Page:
A new study verifies that a global martial arts program headquartered in the Detroit area decreases pain scores in children with cancer.
Wayne State University School of Medicine Professor of Pathology Martin Bluth, M.D., Ph.D., is the national medical director of Kids Kicking Cancer, a nonprofit organization founded in 1999 by Rabbi Elimelech Goldberg that provides free martial arts training as a method of pain management to children, teens and young adults battling cancer and other life-threatening diseases.
Black-belt instructors teach patients and siblings physical and spiritual principles of martial arts, including deep-breathing techniques and meditation. They also accompany students to difficult medical procedures.
"Although there is strong anecdotal support from participants and their families, this is the first study that objectively demonstrates that the KKC process statistically reduces pain by an average of 40 percent in 85 percent of those who participate in the program," Dr. Bluth said.
The study, "Martial arts intervention decreases pain scores in children with malignancy," available online here, was published in the July issue of Pediatric Health, Medicine and Therapeutics, a Dove Medical Press journal.
The paper looks at 43 males and 21 females 3 to 19 years old with childhood malignancies enrolled in a martial arts program encompassing meditation and movement modalities. Pain scores ranging from 0 to 10 were recorded before and after one-hour session interventions. The scores were crossed by total visits and tabulated by whether participant pain was reduced by at least one, stayed the same or increased in intensity immediately after a session. For 96.3 percent of the 80 total sessions reviewed, participants began with a pre-pain intensity score of at least 5 and up to 10, and the pain intensity was reduced after the session. Differences in pain scores were also compared by age and gender, and showed that a greater effect was achieved when baseline scores and participant age were higher.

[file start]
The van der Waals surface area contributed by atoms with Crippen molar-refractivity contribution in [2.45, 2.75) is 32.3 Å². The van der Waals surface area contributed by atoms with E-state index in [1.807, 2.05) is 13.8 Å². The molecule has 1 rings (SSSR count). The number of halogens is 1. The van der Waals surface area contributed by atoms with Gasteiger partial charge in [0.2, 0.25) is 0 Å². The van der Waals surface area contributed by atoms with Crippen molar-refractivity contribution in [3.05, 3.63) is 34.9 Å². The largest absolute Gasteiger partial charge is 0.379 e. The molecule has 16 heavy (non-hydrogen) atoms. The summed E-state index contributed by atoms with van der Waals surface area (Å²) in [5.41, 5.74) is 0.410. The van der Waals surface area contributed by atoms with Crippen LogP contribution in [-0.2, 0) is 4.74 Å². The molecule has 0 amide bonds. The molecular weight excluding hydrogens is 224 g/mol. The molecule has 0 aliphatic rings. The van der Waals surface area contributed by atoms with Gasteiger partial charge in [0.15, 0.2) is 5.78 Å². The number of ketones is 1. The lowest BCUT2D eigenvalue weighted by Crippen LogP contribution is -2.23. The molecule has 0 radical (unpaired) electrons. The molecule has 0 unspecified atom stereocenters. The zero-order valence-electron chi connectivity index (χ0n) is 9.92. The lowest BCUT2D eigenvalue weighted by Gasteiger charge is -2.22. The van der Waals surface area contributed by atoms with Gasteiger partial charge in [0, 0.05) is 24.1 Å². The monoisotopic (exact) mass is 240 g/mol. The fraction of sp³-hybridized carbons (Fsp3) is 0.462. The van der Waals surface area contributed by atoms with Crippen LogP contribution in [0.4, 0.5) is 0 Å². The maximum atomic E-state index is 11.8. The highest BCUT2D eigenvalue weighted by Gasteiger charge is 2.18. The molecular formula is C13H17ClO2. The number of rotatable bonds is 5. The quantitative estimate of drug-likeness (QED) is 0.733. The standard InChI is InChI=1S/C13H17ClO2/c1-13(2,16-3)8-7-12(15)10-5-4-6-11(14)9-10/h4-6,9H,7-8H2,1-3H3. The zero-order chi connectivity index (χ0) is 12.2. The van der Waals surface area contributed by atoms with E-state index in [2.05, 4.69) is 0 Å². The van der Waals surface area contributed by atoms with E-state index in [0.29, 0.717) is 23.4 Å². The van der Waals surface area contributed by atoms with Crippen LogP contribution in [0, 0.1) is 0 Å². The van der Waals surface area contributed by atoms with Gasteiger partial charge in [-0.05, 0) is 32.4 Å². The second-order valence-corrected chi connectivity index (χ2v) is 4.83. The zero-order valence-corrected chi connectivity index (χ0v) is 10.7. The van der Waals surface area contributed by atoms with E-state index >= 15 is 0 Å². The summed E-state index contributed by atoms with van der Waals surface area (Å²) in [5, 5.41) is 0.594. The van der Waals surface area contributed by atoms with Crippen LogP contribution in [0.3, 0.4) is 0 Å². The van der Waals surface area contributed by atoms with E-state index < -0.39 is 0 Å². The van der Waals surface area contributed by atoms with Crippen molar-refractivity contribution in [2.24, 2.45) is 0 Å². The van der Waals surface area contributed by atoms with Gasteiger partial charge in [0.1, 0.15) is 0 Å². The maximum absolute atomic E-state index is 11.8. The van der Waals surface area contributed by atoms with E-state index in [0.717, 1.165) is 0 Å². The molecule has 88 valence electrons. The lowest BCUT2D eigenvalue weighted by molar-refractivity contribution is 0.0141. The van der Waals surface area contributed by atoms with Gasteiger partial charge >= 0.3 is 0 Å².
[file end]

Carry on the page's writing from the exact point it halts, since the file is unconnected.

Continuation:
The publication proves that the program works well, and can likely be applied to other diseases, Dr. Bluth said.
"I did not expect the actual data to be in tune with the anecdotal data the KKC had publicized before we committed to this study. I also expected a much smaller effect than the ones we observed - 40 percent pain reduction overall, with a greater reduction in older children who are not generally open about their pain. So I was rather surprised," he said.
While the majority of the study's pilot work was done in New York hospitals during a 10-year period, KKC has since created a robust local presence at WSU and at its new headquarters in Southfield, Mich. New local data will be incorporated into future publications.
As with the the majority of the Kids Kicking Cancer staff, Dr. Bluth, a Shotokan black belt, has an extensive background in martial arts, including Tai Chi and Chi Gung. He was appointed medical director in 2013, allowing the nonprofit to pursue funding from entities such as the National Institutes of Health and the National Cancer Institute, and health care advocacy groups, corporations and foundations.
"There are many layers of empowerment that KKC affords its participants. The KKC mantra, 'pain is a choice that you do not need to listen to,' is a rather powerful concept that can be applied to many other situations where fortifying the human condition and power that we all have within us can truly help us 'bring in the light and blow out the darkness,' which comprises the fabric of the organization as a whole," he said.
KKC plans to utilize the study data to secure additional funding for current and future programming. The organization recently hosted its first Martial Arts Therapy Symposium and more than 40 KKC martial arts therapists from the United States, Canada, Israel and Italy attended to create unified approaches and standard operating procedures, and to provide support and infrastructure to improve upon the latest study, including assessing different demographics and the number of interventions needed for sustained positive results, economics and to begin studies in different disease spaces, including asthma, obesity and sickle cell pain. The symposium was sponsored by the Henry Ford Foundation.
The study team, led by Dr. Bluth, included Rabbi Goldberg; Ronald Thomas, a statistician in the WSU Department of Pediatrics and the Children's Research Center of Michigan at Children's Hospital of Michigan; KKC program director Cindy Cohen; and WSU undergraduate Amanda Bluth, a neuropsychology major.
For more information on Kids Kicking Cancer, visit www.powerpeacepurpose.org